The other issue is the question of how “voluntary” this work experience really is when every young person who enters the TV industry has to do it as a condition of getting paid employment. A recent survey found that almost all young people have had to do at least 3 months unpaid work before they get a paid job in the industry. That makes the “voluntary” nature somewhat suspect.

Why should I care about this?
Firstly because it is manifestly unfair that keen young people should be exploited in this way, for their labour to be used as a way of propping up the budgets of a TV production company. Of all the people on a production team, why should the youngest, weakest and probably most hard working be treated in this way?

Secondly young people who do unpaid work have to have independent means to support themselves while they are unpaid – that usually means their parents or their own savings. It often means that the less well off are thereby denied an opportunity to pursue a career in Film and Television. Fair?

And one very good point made by others – if companies can get people to do their work for free, why should they ever pay a wage to anyone. That then cascades upwards so the next level up is devalued and then the next.

The inevitable end point – no-one values real TV skills and no-one wants to pay for them.

An exaggeration? You ask the nearest Make Up Artist what has happened to their industry…

Surely that’s the price to pay if people want to break into a highly competitive industry?
Apart from the fact that it is illegal to use people in this way, why should young people have to give their time and effort unpaid just because lots of people want to do it? Should the basic morality of “a fair day’s pay for a day’s work” be compromised just because the media is a “glamorous” career?

Never did me any harm – it toughens you up – you need to be tough in the TV industry, it’s good training.
Listen Grandad the world’s moved on since your day – in case you hadn’t heard they scrapped National Service as well. The “toughening up” argument is nonsense – there are many skills you need to be a good TV Researcher/Producer/Cameraman/Director etc; the ability to generate good ideas, tell a story, frame a shot, capture good sound, prioritise, write good dialogue, manage people, manage budgets, have vision etc etc. Being able to live on fresh air is way way down the list.

OK I’m convinced, what can I do about all these companies who are exploiting young people and breaking the law?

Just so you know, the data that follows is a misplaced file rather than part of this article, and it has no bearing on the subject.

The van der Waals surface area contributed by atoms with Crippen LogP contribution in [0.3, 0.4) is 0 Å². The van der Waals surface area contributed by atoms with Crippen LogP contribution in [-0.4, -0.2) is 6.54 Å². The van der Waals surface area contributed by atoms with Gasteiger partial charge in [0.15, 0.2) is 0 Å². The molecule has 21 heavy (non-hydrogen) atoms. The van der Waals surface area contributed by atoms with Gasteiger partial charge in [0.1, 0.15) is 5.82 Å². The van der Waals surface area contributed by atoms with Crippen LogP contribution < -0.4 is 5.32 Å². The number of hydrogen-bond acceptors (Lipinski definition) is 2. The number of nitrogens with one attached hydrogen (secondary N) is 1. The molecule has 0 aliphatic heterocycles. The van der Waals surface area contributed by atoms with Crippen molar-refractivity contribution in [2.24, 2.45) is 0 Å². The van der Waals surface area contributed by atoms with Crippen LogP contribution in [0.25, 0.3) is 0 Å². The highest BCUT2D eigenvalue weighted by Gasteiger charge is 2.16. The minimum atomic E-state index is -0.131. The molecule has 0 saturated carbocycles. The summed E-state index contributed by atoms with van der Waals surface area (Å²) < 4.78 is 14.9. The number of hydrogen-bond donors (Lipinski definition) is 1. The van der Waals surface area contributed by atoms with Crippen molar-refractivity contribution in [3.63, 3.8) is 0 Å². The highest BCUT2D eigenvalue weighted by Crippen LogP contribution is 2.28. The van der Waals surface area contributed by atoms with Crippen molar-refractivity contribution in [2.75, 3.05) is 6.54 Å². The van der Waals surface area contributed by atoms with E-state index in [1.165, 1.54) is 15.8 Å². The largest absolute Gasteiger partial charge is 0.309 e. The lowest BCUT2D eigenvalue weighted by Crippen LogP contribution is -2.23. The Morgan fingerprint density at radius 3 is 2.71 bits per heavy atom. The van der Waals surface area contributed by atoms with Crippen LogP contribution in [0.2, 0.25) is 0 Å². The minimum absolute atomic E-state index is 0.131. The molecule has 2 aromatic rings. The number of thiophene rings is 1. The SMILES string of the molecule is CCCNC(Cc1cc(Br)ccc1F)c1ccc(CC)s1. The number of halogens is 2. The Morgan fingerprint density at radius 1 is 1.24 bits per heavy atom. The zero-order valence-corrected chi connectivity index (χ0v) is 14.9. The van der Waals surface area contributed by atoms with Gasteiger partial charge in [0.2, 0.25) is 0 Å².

Tell everybody about it – let everyone know who the offenders are right here.

Oh and join the union (BECTU) too – it really is the best way to start your career!

And of course you can also shop the offenders to the Inland Revenue. It’s easy to do (details available through this site). You can do it anonymously and the Revenue will never reveal your name. Or, if you don’t want to, PM me (click on my name) or send me an email ( and I’ll do it for you. Your anonymity is guaranteed to be sacrosant – no-one will ever know.

HMRC always want to know about the people who break this law. And when HMRC get interested in a company on an issue like this, they tend to start looking at all aspects of a company’s finances – companies will soon realise it just isn’t worth the risk for a few hundred quid…

Unpaid work in TV is on its way out – we’ve come a long way in five years, let’s kill it for good.

*Edited to update the NMW rates*


[contact-form to=’’ subject=’Feedback from Unpaid Work Experience page’][contact-field label=’Name’ type=’name’ required=’1’/][contact-field label=’Email’ type=’email’ required=’1’/][contact-field label=’Comment’ type=’textarea’ required=’1’/][/contact-form]

You and the minimum wage

Did you know that employers can’t avoid paying the National Minimum Wage if it’s due by:

… saying or stating that it doesn’t apply
… making a written agreement saying someone isn’t a worker or that they’re a volunteer

That’s what the law says – it’s all in here…


Oh, and if you have done work for free in the past (other than work experience as part of your course) there’s a calculator here which will allow you to claim what you are owed. You can claim for all your underpayments going back over the last 6 years!

It doesn’t matter how big or small your employer was, or whether you were full or part time, or you were getting expenses, or you agreed to do it, or even if you signed a contract saying you would work for free. As long as you were entitled to the National Minimum Wage you can still get it.

Don’t believe me? Need some help? Contact Mark Watson for some confidentialfree help and advice on getting paid what you are owed.

See also How Much Should I Be Paid?

New product placement marketplace for brands and producers